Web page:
Originally posted by speculativeoptimist
I disagree, but I don't put as much faith in things being done the right and lawful way as you may. Money trumps altruism sometimes, in my opinion.
I know that, I meant I think the Gvmnt will soon support the application of genetic profile information being available, to them for whatever reason they claim, and to one's employer for insurance purposes.
explain HOW they know you have a predisposition
Originally posted by speculativeoptimist
Who says they have to explain or record it? They could use the knowledge to determine coverage variables in your premium benefits or how much it costs.
If your doctor has your records which include a predisposition to colon cancer, what happens when the insurer or the employer finds out? You say they can't use this info against you but they just can't explain it to an individual as the reason for any changes. I just feel that they would still use the info against you.
With a a nano deigned pill storing all the info, the day will come where all that info will be scannable by anyone that posses the scanner, legit or not, and nanomedicine seems to be the vehicle for accommodating this scenario.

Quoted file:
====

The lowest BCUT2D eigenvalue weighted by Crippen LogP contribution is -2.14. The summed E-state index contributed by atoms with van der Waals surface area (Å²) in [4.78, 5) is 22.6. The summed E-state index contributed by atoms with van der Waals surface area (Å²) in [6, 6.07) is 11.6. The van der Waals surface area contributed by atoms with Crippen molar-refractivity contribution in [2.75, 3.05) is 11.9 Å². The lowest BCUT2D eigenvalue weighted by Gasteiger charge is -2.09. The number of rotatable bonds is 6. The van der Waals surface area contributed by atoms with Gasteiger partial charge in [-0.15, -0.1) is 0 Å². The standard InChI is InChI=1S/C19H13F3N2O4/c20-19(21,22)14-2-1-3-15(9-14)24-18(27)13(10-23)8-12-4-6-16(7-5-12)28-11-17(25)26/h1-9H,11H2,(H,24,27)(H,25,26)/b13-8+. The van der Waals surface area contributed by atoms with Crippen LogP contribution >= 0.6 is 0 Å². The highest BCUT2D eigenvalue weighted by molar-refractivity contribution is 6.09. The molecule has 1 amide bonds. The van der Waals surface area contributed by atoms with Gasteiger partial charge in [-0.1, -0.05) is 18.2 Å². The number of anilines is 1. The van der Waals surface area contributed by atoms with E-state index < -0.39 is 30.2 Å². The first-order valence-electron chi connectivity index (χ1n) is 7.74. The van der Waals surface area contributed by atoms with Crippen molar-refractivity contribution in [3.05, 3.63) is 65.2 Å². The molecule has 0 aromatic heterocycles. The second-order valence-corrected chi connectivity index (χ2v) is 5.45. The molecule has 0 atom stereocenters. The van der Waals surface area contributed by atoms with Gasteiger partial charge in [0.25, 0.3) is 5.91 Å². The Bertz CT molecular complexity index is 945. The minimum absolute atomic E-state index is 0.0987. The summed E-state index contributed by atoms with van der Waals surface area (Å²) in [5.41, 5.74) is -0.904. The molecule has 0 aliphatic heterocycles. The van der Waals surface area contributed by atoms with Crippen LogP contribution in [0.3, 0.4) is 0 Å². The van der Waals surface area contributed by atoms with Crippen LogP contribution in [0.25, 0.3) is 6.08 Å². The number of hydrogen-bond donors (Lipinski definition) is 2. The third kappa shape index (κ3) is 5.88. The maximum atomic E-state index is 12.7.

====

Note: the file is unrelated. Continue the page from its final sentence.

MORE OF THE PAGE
How would they explain such an increase without divulging that they used illegal records?
Why would the pill store your genetic information? No one is suggesting it would, nor would that even be a useful technology.
the success of personalized medicine is contingent upon the ability of scientists and healthcare providers to capture, manage, store, and provide access to large amounts of data and medical information. This will require the use of high-speed computer networks and large databases composed of electronic health records (EHRs). At present, most medical records in the United States are almost exclusively paper-based. While billions of dollars of U.S. stimulus funds have been allocated to convert paper records into EHRs, no consensus has been reached on software standards that will be used to create, store, or share EHRs. Further, linking clinical data and genomic data sets is likely to present formidable integration challenges, and superimposing treatment algorithms on this data may be even more daunting.